VW Beetle Rear Suspension & Axles

Types of VW Beetle Rear Suspension

There are two different kinds of rear suspension fitted to the Beetle: the standard ‘swing axle’ assembly, that uses rigid axles, and the ‘IRS’ type – fitted only to certain models. Below is a brief breakdown of the different types of Volkswagen Beetle suspension:

Swing Axle – used on most standard models

The swing axle assembly consists of a pair of rigid axles that pivot from the gearbox. These were used from the very earliest cars right up until the end of Mexican production in 2003. If your axles only have rubber boots on the ends of the axles that join the gearbox (and not at the hub ends), then you have a swing axle model.

Independent Rear Suspension (IRS) – used on 1302/03 & Semi-Auto

IRS is a more advanced type of Volkswagen Beetle suspension that features CV (constant velocity) joints both next to the gearbox and also at the hub end of the axles. These were only used on some later models, including 1302 / 1303 (Superbeetle) and Semi-Automatic cars. If your axles have rubber boots on both ends of axles (next to the gearbox and at the hubs), then you have an IRS model.

Of course VW Heritage stock an extensive range of parts for both types of VW Beetle rear suspension, including axle and CV boots, hub seal kits and bump stops. Plus a great selection of performance and styling parts, including adjustable springplates and uprated shocks. And remember, if you have a query about your VW Beetle suspension – or if you can’t find the part you require – just click on the ‘live chat’ button or call our sales team on 01273 444 000 at any time during UK business hours.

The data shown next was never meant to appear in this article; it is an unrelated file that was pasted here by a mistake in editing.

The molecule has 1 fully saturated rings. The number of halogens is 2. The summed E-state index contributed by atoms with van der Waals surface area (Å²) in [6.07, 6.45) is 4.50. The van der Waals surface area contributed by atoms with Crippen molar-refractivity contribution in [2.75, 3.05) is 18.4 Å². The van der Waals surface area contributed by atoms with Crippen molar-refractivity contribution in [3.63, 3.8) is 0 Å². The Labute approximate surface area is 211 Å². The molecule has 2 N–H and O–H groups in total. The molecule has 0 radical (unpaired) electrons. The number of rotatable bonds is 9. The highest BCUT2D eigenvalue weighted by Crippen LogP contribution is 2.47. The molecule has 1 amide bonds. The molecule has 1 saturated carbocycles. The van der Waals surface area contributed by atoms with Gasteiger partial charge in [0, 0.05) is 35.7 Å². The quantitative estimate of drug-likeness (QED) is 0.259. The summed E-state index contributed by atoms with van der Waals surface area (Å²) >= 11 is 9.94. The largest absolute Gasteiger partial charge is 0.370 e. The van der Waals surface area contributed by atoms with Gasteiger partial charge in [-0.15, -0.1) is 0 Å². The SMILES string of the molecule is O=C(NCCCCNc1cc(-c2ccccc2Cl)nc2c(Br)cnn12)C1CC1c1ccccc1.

History Of The VW Beetle

The rear mounted air-cooled engine could also be said to have been borrowed from Tatra as well. Air cooled technology was demanding in the 1930’s, and only subsidies from the Nazi Government meant the development of such a method could be continued by Porsche. In another quote from “Car Wars” Adolf Hitler is quoted as saying “the [Tatra] kind of car I want for my highways”.

The similarity between the two designs clearly hadn’t gone unnoticed by the likes of Tatra, who launched a lawsuit, which was then swiftly dropped following the Third Reich’s invasion of Czechoslovakia, later to be persued by Tatra following the end of the war. The ensuing 1961 lawsuit ruled in favour of Tatra, and resulted in Volkswagen being ordered to pay a sum of 3,000,000 Deutsch Marks to Tatra.


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